Open Access

Heregulin signalling through HER-2 leads to increased epithelial cell growth

  • Jenny Gomm
Breast Cancer Research19991:66625

DOI: 10.1186/bcr-1999-66625

Published: 1 December 1999

Introduction

HER-2/neu is a member of the type I receptor tyrosine kinase family (RTK 1) of epithelial growth factor receptors. HER-2 overexpression resulting from gene amplification occurs in 25-30% of human breast and ovarian cancers and is associated with poor prognosis. Transfection and overexpression of this gene in mammalian cells confers growth advantage and induces transformation in vitro. The isolation of heregulin(HRG) and neu differentiation factor (NDF), specific activators of HER-2, has allowed the study of the biological effects transmitted through this receptor.

Aims

To evaluate the effect of HRG on human breast and ovarian epithelial cells expressing defined levels of the HER-2/neu receptor.

Comments

The authors have carried out a thorough and detailed study of the effects of HRG on human breast and ovarian cell line growth. They take into account cell line variability and are careful to avoid additional effects from factors present in serum. However, their use of HMECs is unfortunate since these are myoepithelial cells and therefore produce growth factors specific to this population, whose autocrine effects allow the almost self-sufficient growth of these cells in culture. This would also explain the lack of effect of HRG on these cells and the high levels of HER-1.

Methods

Levels of the RTK I family of receptors (HER-1,2,3,4) were measured by ELISA in a panel of breast (HBL100, MCF-7, MDA-MB-231, MDA-MB-435, SK-BR-3) and ovarian (CaOV3, 2008, C13) cell lines as well as normal human mammary epithelial cells (HMEC), before and after retroviral infection with a full-length human HER-2 cDNA. The behaviour of these cells was tested in proliferation, anchorage-dependent and independent clonogenic assays in 1% foetal bovine serum (FBS), with and without HRG at 1 and 10nM. The effect of HRG on tumours formed by parental or HER-2 overexpressing cells in nude mice, with or without oestrogen, was also measured. HRG production by the cell lines was assessed using quantative RT-PCR.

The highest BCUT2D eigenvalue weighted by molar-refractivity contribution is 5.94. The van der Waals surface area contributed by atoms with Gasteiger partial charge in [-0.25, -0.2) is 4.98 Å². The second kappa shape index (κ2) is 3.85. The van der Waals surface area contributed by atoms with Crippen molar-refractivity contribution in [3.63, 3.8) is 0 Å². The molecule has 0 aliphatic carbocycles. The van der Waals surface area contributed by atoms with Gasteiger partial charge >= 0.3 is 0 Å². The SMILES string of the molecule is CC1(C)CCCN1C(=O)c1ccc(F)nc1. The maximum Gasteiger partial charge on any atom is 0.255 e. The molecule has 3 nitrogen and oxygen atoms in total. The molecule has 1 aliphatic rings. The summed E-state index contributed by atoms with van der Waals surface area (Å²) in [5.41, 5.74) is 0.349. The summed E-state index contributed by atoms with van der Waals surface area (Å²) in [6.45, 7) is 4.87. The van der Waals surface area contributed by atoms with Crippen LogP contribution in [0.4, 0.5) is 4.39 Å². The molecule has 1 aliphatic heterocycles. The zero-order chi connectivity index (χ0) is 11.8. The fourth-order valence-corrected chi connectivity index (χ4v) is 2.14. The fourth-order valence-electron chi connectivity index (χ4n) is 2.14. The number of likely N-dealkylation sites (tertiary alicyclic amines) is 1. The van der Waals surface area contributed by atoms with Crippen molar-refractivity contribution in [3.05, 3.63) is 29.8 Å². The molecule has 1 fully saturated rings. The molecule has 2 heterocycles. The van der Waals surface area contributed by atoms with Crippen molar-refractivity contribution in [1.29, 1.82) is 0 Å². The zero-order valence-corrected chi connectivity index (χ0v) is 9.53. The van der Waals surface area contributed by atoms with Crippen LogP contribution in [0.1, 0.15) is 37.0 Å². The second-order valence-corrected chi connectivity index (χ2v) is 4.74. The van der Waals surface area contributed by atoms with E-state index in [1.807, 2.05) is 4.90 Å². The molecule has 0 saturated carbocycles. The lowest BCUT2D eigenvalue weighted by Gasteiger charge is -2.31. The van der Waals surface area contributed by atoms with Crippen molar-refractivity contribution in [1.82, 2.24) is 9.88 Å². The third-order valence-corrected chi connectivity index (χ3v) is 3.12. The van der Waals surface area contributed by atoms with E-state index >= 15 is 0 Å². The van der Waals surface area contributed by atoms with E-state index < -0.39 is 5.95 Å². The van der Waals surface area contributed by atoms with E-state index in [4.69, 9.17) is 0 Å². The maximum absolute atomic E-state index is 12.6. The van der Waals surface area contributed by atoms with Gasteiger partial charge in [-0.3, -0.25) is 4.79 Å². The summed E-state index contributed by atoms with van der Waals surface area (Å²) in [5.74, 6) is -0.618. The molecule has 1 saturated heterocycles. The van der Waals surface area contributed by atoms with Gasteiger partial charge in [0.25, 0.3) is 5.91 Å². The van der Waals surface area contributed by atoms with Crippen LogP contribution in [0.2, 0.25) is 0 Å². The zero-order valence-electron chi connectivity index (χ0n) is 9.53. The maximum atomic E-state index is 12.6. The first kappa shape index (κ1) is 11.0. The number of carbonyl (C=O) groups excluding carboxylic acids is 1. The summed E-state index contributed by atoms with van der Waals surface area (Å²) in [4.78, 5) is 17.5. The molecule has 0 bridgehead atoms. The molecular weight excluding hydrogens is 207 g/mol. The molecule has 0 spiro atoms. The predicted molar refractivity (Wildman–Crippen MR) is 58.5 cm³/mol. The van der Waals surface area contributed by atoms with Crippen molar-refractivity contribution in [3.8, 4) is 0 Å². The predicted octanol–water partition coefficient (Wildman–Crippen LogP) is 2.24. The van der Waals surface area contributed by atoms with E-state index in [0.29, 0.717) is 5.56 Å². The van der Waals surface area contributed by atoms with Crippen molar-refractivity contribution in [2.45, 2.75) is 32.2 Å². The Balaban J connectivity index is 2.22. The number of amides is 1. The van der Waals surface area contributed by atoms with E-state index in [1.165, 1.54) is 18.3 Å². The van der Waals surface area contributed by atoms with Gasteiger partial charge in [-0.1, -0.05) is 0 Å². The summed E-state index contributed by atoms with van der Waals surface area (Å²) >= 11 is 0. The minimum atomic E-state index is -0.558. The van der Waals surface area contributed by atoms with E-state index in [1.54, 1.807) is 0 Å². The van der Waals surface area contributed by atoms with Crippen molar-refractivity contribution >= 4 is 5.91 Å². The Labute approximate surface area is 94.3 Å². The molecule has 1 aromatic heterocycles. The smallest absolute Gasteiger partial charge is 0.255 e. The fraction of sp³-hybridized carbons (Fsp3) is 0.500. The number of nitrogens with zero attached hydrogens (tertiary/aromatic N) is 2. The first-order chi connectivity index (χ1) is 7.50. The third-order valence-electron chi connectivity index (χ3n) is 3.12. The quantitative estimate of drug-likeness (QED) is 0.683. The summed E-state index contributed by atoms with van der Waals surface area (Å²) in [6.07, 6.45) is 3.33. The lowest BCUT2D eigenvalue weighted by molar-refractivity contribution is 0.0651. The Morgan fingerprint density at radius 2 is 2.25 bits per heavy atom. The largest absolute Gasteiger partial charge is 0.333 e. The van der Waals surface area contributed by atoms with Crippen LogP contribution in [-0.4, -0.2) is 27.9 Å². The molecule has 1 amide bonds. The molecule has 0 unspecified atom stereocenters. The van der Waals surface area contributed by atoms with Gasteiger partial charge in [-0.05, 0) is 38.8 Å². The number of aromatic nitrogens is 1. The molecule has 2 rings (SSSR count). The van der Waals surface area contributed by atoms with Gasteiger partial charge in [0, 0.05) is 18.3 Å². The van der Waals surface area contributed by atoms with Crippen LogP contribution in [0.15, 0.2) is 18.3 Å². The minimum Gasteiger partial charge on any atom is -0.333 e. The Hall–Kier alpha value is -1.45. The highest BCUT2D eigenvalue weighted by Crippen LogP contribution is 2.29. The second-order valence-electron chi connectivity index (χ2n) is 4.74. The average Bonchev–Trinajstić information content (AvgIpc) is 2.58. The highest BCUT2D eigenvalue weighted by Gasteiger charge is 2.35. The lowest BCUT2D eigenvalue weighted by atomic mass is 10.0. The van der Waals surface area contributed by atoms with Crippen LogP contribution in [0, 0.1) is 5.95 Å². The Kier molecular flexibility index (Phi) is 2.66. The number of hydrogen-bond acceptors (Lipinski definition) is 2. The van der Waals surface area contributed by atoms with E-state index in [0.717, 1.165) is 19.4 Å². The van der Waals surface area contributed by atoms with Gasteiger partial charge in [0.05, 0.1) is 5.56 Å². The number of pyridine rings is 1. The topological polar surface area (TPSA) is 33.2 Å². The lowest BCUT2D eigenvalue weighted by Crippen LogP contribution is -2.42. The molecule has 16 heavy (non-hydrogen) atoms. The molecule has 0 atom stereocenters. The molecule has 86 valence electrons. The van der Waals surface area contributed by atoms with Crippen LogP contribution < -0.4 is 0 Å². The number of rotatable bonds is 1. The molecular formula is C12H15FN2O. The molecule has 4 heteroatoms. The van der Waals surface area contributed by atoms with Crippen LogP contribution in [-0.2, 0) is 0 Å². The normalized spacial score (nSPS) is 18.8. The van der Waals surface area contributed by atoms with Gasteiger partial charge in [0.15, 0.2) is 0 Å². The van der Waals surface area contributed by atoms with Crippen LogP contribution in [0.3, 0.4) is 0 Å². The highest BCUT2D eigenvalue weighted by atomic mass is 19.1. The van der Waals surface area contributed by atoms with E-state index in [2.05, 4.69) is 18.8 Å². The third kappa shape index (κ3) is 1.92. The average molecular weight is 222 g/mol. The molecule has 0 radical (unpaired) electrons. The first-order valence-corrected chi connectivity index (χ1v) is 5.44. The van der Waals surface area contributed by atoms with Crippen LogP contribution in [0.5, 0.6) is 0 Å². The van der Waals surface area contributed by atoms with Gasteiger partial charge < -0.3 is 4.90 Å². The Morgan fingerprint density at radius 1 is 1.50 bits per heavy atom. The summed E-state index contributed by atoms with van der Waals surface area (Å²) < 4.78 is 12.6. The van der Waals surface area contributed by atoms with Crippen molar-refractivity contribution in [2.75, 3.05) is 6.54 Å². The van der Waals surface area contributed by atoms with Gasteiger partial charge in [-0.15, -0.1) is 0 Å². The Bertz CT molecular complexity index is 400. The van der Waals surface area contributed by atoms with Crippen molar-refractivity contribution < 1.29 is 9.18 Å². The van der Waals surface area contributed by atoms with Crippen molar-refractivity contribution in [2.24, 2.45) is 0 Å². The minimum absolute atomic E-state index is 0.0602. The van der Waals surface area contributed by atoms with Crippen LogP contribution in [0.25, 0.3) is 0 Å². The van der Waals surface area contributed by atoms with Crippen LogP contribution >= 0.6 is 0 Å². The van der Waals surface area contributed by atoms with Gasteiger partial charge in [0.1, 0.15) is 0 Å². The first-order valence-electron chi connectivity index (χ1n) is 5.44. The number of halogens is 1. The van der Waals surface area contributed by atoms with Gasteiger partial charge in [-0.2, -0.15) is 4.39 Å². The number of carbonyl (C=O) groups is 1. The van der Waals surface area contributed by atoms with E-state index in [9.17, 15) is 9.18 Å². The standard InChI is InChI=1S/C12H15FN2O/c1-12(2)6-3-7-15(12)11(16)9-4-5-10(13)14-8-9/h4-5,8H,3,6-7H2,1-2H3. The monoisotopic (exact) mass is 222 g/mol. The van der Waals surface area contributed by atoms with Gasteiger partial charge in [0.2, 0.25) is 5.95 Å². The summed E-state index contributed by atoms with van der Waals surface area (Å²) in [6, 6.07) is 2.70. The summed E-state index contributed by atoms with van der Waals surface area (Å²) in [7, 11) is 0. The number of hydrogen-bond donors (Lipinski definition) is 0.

Results

HER-2/neutransfection resulted in a 10 to 100 fold increase in HER-2 receptor numbers per cell. This did not exceed the level of the SK-BR-3 line which naturally overexpresses this receptor. Concomitantly, HER-1 expression decreased and HER-3 expression increased in three of five breast cell lines.

Three distinct growth assays showed a variation in response of non-transfected breast and ovarian cell lines to HRG. All HER-2 overexpressing cells, apart from the normal HMECs, exhibited consistent dose-related growth/survival responses to HRG. Statistical analysis demonstrated a direct correlation between increased proliferation, anchorage-dependent and independent growth with the number of HER-2/neureceptors present.

HRG treatment increased the size of tumours formed from HBL100, MCF-7 and CaOV-3 cells in nude mice in the presence of oestrogen. The injection of HER-2 overexpressing cells resulted in even larger tumours (2-10 fold) and the addition of HRG increased their size even further (1.5-2 fold). In ovariectomised mice, both HRG treatment and HER-2 transfection significantly increased the size of MCF-7 cell tumours, thus demonstrating oestrogen independence of transfected cells.

RT-PCR showed that HMECs produced relatively high amounts of HRG. This could explain their lack of response to this ligand. HBL100 and MDA-MB-231 cells produced a tenth the HRG that the HMECs produced, whereas MCF-7, MDA-MB-435 and SK-BR-3 breast cell lines produced no HRG. Two of three ovarian cell lines produced significant amounts of HRG which increased following HER-2 transfection.

Discussion

The growth effects of HRG on a panel of breast and ovarian cell lines expressing defined levels of the HER-2/neu receptor were measured using both in vivo and in vitro assays. This strategy was employed to try and circumvent the possibility that any observed effects might result from unique characteristics of an individual cell line or specific assay technique. Overall, results support a growth stimulatory role for HRG in the cell lines tested. The degree of response correlated with the level of HER-2, indicating the importance of this receptor isoform in HRG signalling.

References

  1. Aguilar Z, Akita RW, Finn RS, Ramos BL, Pegram MD, Kabbinavar FF, Pietras RJ, Pisacane P, Sliwkowski MX, Slamon DJ: Biologic effects of heregulin/neudifferentiation factor on normal and malignant human breast and ovarian epithelial cells. Oncogene. 1999, 18: 6050-6062.View ArticlePubMedGoogle Scholar

Copyright

© Current Science Ltd 1999

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